More than 60 percent of business leaders responding to an annual survey conducted by Wisconsin Manufacturers & Commerce say they plan to hire workers in the next six months. Only a small number say they plan layoffs.
According to the survey of 182 businesses, 62 percent said they will bolster their work force numbers; only 2 percent said they will downsize. That compares to only 44 percent in December who said they will hire within six months, and 53 percent a year earlier.
According to the WMC - the state's largest business association representing more than 3,500 employers - chief executive officers in Wisconsin appear buoyed by an improved business climate.
In other findings in the Economic Outlook Survey, which was conducted in early May, 51 percent of WMC members indicated they will expand their operations in the Badger state in the next two years. That's the highest percentage in more than a decade, dwarfing the 18 percent who said they will expand in another state or nation during the same period.
Kurt R. Bauer, WMC president and CEO, said an "astounding" 95 percent of the CEOs surveyed said the state is headed in the right direction.
"Wisconsin businesses are creating jobs close to home for our families," Bauer said. "Our business climate is improving. Executives are confident about the direction of our state and they are investing in their businesses, creating jobs and raising wages. Our state is headed in the right direction."
Sooner rather than later
Bauer said some of the job creation will take place in the next six months, with 62 percent reporting they will create jobs through the end of the year.
"Businesses in our state clearly are responding to an improved business climate brought about by tax cuts, regulation relief and lawsuit reform passed at the Capitol in the last two years," he said. "Wisconsin's unemployment rate is below the national average. Job creation is up, and we are at the vanguard of an economic recovery that is built on the principles of limited government and sustainable spending. The business community is responding with jobs for our families."
Wages also will be on the rise, the CEOs indicated. Some 62 percent of those surveyed predicted wage hikes from 2.1 percent to 3.5 percent this year. Some 31 percent said they will raise wages by 3 percent to 3.5 percent.
Another 73 percent predicted moderate to good growth in their own companies. That same number predicted that the state's economy will expand at a moderate to good rate, while 69 percent said the growth would be moderate.
Also, the state's exports remain strong, with 49 percent reporting the export of products and 43 percent saying that exports comprise 25 percent of their business. That's up dramatically from a low of 24 percent in 2009, the WMC reported. In addition, 31 percent predicted an increase in exports in the next year.
New numbers last week from the Wisconsin Economic Development Corp. support the survey responses. Wisconsin's exports grew by 12 percent in the first quarter of 2012 compared to 2011, the WEDC reported. The state's exports totaled $5.8 billion in the first quarter of 2012.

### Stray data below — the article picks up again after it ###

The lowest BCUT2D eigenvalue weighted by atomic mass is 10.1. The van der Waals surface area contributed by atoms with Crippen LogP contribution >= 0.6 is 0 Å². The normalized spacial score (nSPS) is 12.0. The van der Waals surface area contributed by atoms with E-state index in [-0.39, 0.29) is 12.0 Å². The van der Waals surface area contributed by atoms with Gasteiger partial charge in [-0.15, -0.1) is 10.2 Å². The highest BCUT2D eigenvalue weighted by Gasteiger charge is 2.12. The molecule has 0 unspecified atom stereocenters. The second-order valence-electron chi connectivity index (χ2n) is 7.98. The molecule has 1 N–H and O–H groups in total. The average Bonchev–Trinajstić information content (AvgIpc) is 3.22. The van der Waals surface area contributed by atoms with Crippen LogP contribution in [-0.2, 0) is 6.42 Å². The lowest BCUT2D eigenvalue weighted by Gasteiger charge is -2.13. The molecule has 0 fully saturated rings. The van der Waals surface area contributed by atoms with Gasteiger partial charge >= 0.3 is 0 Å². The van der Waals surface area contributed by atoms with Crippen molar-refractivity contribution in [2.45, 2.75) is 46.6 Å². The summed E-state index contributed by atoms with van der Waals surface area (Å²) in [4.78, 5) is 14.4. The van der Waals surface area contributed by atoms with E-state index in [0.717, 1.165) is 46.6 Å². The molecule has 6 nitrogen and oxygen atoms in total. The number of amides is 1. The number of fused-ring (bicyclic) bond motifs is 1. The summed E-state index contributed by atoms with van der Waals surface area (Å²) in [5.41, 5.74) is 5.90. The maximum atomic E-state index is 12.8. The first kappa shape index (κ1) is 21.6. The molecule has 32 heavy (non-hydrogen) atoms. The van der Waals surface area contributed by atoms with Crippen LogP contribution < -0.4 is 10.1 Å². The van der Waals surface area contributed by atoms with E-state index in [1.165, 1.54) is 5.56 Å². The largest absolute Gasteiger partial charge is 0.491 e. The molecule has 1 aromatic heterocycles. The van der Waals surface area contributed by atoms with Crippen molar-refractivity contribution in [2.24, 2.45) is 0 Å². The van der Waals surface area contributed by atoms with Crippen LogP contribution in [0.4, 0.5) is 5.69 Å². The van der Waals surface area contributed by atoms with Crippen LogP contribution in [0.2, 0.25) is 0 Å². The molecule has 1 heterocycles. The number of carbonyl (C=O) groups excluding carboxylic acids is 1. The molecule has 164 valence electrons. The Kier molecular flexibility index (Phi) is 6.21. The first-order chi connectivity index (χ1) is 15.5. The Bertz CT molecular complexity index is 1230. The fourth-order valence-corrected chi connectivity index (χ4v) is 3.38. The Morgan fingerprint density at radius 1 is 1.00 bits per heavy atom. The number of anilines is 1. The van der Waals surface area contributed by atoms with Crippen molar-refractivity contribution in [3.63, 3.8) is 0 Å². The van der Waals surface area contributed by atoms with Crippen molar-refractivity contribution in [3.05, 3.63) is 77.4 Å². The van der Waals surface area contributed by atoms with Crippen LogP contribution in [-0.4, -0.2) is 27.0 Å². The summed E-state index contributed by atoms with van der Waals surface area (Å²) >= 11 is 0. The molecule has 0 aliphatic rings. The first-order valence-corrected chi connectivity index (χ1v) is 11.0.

"The first-quarter increase in exports maintains a trend of increases in Wisconsin exports," WEDC secretary Paul Jadin said. "Exports to our top export markets, and significant growth in countries like Russia, continue to provide opportunities for Wisconsin businesses."
Industrial machinery exports, the top state export, increased 21 percent, WEDC reported. The increase was driven by strong performance in top parts of machinery, transmission shafts and cranks, self-propelled bulldozers, harvesting machines and internal combustion piston engines.
Agricultural exports were $700 million in the first quarter, a 16-percent increase over 2011, the agency stated.
But while business leaders were feeling optimistic, the WMC noted that concerns remain.
For example, the organization noted that the national economic slowdown continues to vex Wisconsin employers. More than 35 percent said the national economy is the top problem for the state and for their own companies.
And while large numbers of executives are predicting at least moderate growth for Wisconsin, they are not so sure about the rate nationally. Only 44 percent predicted moderate to good growth for the national economy, and 50 percent said the national economy will remain flat.
What's more, in a familiar refrain from both the business community and the administration of Gov. Scott Walker, more than 56 percent reported having trouble hiring workers. Some 61 percent cited a lack of qualified applicants.
The CEOs did have suggestions for further improving the state economy.
More than 30 percent said the state should be "be more pro-business in general." CEOs also want taxes cut and regulations streamlined.
Still, they said, the state's business climate over the past year has been better than it has been in a long time.
More than 80 percent said Wisconsin state government is now pro-business, with 39 percent describing the state as very pro-business. In June 2010, WMC pointed out, only 7 percent of WMC members believed the state was pro-business.
WMC noted that CEO Magazine recently reported that Wisconsin's business climate has improved to No. 20 in the nation, up from No. 41 only two years ago.
"The word is out from Main Street to Wall Street that Wisconsin is the place to create jobs and expand a business," Bauer said.
Richard Moore may be reached at firstname.lastname@example.org
Posted: Thursday, June 7, 2012
Article comment by:
Great ! Then we won't need atvs after all to save our businesses !